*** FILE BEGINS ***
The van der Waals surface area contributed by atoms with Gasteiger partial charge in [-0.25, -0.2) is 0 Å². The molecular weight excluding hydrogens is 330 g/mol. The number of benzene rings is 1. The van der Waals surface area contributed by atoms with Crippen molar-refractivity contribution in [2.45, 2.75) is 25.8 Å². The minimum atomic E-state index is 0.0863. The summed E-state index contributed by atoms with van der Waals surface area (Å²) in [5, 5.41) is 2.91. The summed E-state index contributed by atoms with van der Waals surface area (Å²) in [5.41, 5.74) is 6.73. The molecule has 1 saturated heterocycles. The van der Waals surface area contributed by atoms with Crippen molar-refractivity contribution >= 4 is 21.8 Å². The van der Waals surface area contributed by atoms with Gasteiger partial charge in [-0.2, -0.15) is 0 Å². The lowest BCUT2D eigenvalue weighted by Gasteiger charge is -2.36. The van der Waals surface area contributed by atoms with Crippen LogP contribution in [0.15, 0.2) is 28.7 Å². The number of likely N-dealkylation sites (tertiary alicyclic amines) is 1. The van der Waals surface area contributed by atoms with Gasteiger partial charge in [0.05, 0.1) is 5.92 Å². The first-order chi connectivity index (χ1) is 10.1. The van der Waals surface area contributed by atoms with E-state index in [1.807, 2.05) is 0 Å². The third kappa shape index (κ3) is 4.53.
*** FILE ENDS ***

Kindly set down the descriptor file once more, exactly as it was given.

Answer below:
The van der Waals surface area contributed by atoms with Gasteiger partial charge in [-0.25, -0.2) is 0 Å². The molecular weight excluding hydrogens is 330 g/mol. The number of benzene rings is 1. The van der Waals surface area contributed by atoms with Crippen molar-refractivity contribution in [2.45, 2.75) is 25.8 Å². The minimum atomic E-state index is 0.0863. The summed E-state index contributed by atoms with van der Waals surface area (Å²) in [5, 5.41) is 2.91. The summed E-state index contributed by atoms with van der Waals surface area (Å²) in [5.41, 5.74) is 6.73. The molecule has 1 saturated heterocycles. The van der Waals surface area contributed by atoms with Crippen molar-refractivity contribution >= 4 is 21.8 Å². The van der Waals surface area contributed by atoms with Gasteiger partial charge in [-0.2, -0.15) is 0 Å². The lowest BCUT2D eigenvalue weighted by Gasteiger charge is -2.36. The van der Waals surface area contributed by atoms with Crippen LogP contribution in [0.15, 0.2) is 28.7 Å². The number of likely N-dealkylation sites (tertiary alicyclic amines) is 1. The van der Waals surface area contributed by atoms with Gasteiger partial charge in [0.05, 0.1) is 5.92 Å². The first-order chi connectivity index (χ1) is 10.1. The van der Waals surface area contributed by atoms with E-state index in [1.807, 2.05) is 0 Å². The third kappa shape index (κ3) is 4.53.